Various attempts at reconciliation and negotiations between the French and the Viet Minh leadership failed. France searched  for a political solution. Mistrusted Ho Chi Minh communist background, France invited the former Emperor for talks. Despite Bao Dai's demands were more than what Ho Chi Minh had asked, a treaty was signed between Bao Dai and France known as Ha Long bay treaty of 5 June 1948 with France recognising Vietnam's right to form an army, independence and unity within the French union. A new government took office at Saigon in 1949, as a constitutional monarchy with Emperor Bao Dai as Quoc Truong or Head of State and the first Prime minister was Mr. Nguyen Van Xuan. Bao Dai enjoyed big supports from nationalist groups and religious leaders.  The Imperial flag yellow with 3 stripes and 'Tieng Goi Cong Dan' were adopted by Bao Dai as flag and national anthem for all of Vietnam. The Communists in the north now have retreated to the jungle hide outs ignored these efforts, refused to be reconciled, and continued the armed struggle.
The increasing guerrillas activities from communist forces in the north backed by China and a non-communist government in the south backed by France effectively divided the nation into two states. After a heavy military defeat at Dien Bien Phu in 1954, French forces that had been fighting against the communist Viet Minh, withdrew from the country altogether. The Geneva convention in 1954 between France and Viet Minh partitioned Vietnam into two parts north and south. The partition was vigorously opposed by Bao Dai and the nationalists.
One day in June 1954 at Thorenc Chateau, Empress Nam Phuong's private residence in Cannes, Ngo Dinh Diem and Ton That Can sought an audience with the Empress. Ton That Can briefed Nam Phuong of Ngo Dinh Diem's popularity in the US.  Ngo Dinh Diem managed to gain the Empress trust by a promise of loyalty. Later Bao Dai invited Ngo Dinh Diem to be Prime Minister with the mission to stop the spread of communism and to protect the unity of Vietnam and to fight against the French if needed. The US ambassador to France was previously informed of the impending appointment. In the presence of Their Majesties Emperor Bao Dai and Empress Nam Phuong, Ngo Dinh Diem kneeled down in front of the crucifix and made an oath 'I promise to be loyal to your Majesties and the nation of Vietnam'. Diem became Prime minister of south Vietnam replacing Prime minister Buu Loc. Prime minister Ngo Dinh Diem returned to Saigon together with ex-Prime Minister Buu Loc for a smooth transfer of power. Diem had in his suit case a cheque to draw on the national treasure and a brevet of appointment signed by the Head of State Bao Dai.
Meanwhile north Vietnam under the leadership of Ho Chi Minh, backed by China and Russia, went into overdrive to eliminate elements of the population that threatened its power.  One hundred thousand landlords with tiny land holdings of 1 acre or more together with twenty thousand intellectuals and so-called 'reactionaries' were denounced during hasty public trials by the People's court resulted in mass exterminations. Executions were often by axe, sometimes by gun shot, drowning or buried alive. One million north Vietnamese, mostly Catholics, risked their lives to flee south for safe heavens during the 300 days free passage period.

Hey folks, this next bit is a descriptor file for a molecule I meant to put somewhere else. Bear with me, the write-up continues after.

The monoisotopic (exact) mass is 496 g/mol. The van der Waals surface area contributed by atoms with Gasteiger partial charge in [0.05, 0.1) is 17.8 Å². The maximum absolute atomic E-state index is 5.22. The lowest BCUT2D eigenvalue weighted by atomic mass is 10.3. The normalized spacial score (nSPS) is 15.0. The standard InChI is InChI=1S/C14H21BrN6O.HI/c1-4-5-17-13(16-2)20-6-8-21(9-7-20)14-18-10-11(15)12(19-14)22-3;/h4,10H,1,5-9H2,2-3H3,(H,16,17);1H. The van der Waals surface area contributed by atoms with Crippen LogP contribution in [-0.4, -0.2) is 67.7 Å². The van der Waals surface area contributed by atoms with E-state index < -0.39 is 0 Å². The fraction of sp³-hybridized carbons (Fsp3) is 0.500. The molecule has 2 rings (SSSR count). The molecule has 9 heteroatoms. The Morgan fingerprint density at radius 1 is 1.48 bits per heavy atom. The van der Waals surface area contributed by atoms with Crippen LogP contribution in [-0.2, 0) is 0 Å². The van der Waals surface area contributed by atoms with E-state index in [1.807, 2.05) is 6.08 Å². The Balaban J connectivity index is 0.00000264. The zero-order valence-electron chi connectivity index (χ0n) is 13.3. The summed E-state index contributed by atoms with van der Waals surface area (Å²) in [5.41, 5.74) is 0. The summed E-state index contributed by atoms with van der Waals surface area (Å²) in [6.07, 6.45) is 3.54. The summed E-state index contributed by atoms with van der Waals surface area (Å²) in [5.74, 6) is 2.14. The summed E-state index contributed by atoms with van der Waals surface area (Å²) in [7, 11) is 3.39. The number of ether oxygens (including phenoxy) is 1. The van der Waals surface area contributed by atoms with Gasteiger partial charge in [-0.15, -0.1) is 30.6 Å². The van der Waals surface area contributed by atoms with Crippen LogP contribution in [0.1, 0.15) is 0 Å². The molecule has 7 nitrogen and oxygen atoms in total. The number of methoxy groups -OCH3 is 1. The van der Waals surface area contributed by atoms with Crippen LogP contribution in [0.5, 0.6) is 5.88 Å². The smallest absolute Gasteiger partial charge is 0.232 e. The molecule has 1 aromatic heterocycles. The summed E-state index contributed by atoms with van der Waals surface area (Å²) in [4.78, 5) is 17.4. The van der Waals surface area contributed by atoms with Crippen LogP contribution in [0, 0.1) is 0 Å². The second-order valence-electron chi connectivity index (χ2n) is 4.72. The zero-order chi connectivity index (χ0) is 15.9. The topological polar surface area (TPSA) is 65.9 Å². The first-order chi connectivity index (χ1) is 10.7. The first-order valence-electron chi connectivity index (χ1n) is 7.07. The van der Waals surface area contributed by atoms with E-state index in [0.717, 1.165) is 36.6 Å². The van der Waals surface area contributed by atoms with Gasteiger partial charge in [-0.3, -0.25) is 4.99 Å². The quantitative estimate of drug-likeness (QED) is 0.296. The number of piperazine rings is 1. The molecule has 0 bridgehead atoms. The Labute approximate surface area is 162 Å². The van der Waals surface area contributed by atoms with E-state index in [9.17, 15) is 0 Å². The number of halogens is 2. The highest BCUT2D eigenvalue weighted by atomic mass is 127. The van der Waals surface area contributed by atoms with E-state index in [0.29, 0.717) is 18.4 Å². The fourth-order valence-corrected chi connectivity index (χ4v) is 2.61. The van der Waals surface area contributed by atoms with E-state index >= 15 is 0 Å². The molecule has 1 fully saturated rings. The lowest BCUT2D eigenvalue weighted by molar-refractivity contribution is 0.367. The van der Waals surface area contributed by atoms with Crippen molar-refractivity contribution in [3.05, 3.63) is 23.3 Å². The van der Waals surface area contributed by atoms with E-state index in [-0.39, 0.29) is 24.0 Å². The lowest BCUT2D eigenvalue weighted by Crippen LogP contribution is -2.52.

Communism was seen as a threat to everything that the free world believed in. The Americans, then at the peak of their worldwide crusade against the spread of communism stepped in to replace the French as the main military backer of South Viet nam. The US administration was unfriendly to royalty, it wanted Vietnam to have a new "democratic" face to the world, in image if not reality. Bao Dai was seen as pro-French in the eyes of the Americans. Their protégé, Ngo Dinh Diem, a deeply devoted Christian, was encouraged to remove the Emperor. A fraudulent plebiscite, designed to return the preferred result was planned. The Americans advised him that 60% of the votes cast were enough for the appearance of a democratic mandate, but Diem demanded 98%. The result yielded 98.7% in Diem's favour. In Saigon alone, Diem received one third more votes than there were registered voters. Never mind, the Emperor was duly deposed on 26th October 1955. He went into exile in France, having no private assets he lived a simple life with the help of family and dying there in 1997.
In his memoirs, Emperor Bao Dai recalled two events that were seen as divine revelations foretelling what was to happen ahead under his reign. It was one day in May 1945. During the important ceremony commemorating the crowning day of Emperor Gia Long, suddenly the age-old gilded beam from the roof top crushed down on the throne placed in the centre of the Hall of Supreme Harmony. Emperor Bao Dai had just left the throne only minutes before. At the time, the name Ho Chi Minh was still unknown to His Majesty. Three months later the August revolution led by Ho Chi Minh brought an end to the centuries old Nguyen Dynasty. The other incidence happened six years after the return of Bao Dai as Head of State of a unified country of Vietnam. Once every four years, a most sacred ceremony called Nam-Giao Ceremony was to be performed by the Emperor, following 6000 year-traditions passed down from the fable X'ha dynasty of China. The Emperor assumed the responsibility of religious leader, offering sacrifices and performing age-old rituals to Heaven and the Holy spirits praying for peace and prosperity for his realm. At this moment in time, it was believed that heaven, earth and man were linked. The most sacred Nam-Giao ceremony of 1953 was performed at night in the highland village of Boun Trap, ten kilometres from Ban Me Thuoc city, the heart of 'the autonomous Royal Domain'.